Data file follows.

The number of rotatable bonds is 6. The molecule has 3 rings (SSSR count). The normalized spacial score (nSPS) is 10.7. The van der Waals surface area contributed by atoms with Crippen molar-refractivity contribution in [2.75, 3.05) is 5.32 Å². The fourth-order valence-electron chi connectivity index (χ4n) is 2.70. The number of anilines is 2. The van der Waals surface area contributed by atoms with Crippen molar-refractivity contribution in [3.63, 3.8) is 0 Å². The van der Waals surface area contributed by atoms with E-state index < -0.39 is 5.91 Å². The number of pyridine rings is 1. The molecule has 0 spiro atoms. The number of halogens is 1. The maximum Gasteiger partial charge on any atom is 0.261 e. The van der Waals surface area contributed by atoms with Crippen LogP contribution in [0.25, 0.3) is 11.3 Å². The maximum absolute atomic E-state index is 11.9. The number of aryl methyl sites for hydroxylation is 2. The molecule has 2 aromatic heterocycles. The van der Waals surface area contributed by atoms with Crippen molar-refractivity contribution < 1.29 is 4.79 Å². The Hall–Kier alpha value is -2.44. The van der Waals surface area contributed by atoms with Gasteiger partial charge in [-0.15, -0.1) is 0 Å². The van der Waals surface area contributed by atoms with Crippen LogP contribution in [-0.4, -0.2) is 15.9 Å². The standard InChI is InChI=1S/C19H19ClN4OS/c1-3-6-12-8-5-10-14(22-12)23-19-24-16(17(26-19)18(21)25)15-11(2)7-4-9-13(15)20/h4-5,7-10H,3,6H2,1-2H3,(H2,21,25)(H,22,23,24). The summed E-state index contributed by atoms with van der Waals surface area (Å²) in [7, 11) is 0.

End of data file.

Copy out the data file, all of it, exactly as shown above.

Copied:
The number of rotatable bonds is 6. The molecule has 3 rings (SSSR count). The normalized spacial score (nSPS) is 10.7. The van der Waals surface area contributed by atoms with Crippen molar-refractivity contribution in [2.75, 3.05) is 5.32 Å². The fourth-order valence-electron chi connectivity index (χ4n) is 2.70. The number of anilines is 2. The van der Waals surface area contributed by atoms with Crippen molar-refractivity contribution in [3.63, 3.8) is 0 Å². The van der Waals surface area contributed by atoms with E-state index < -0.39 is 5.91 Å². The number of pyridine rings is 1. The molecule has 0 spiro atoms. The number of halogens is 1. The maximum Gasteiger partial charge on any atom is 0.261 e. The van der Waals surface area contributed by atoms with Crippen LogP contribution in [0.25, 0.3) is 11.3 Å². The maximum absolute atomic E-state index is 11.9. The number of aryl methyl sites for hydroxylation is 2. The molecule has 2 aromatic heterocycles. The van der Waals surface area contributed by atoms with Crippen molar-refractivity contribution < 1.29 is 4.79 Å². The Hall–Kier alpha value is -2.44. The van der Waals surface area contributed by atoms with Gasteiger partial charge in [-0.15, -0.1) is 0 Å². The van der Waals surface area contributed by atoms with Crippen LogP contribution in [-0.4, -0.2) is 15.9 Å². The standard InChI is InChI=1S/C19H19ClN4OS/c1-3-6-12-8-5-10-14(22-12)23-19-24-16(17(26-19)18(21)25)15-11(2)7-4-9-13(15)20/h4-5,7-10H,3,6H2,1-2H3,(H2,21,25)(H,22,23,24). The summed E-state index contributed by atoms with van der Waals surface area (Å²) in [7, 11) is 0.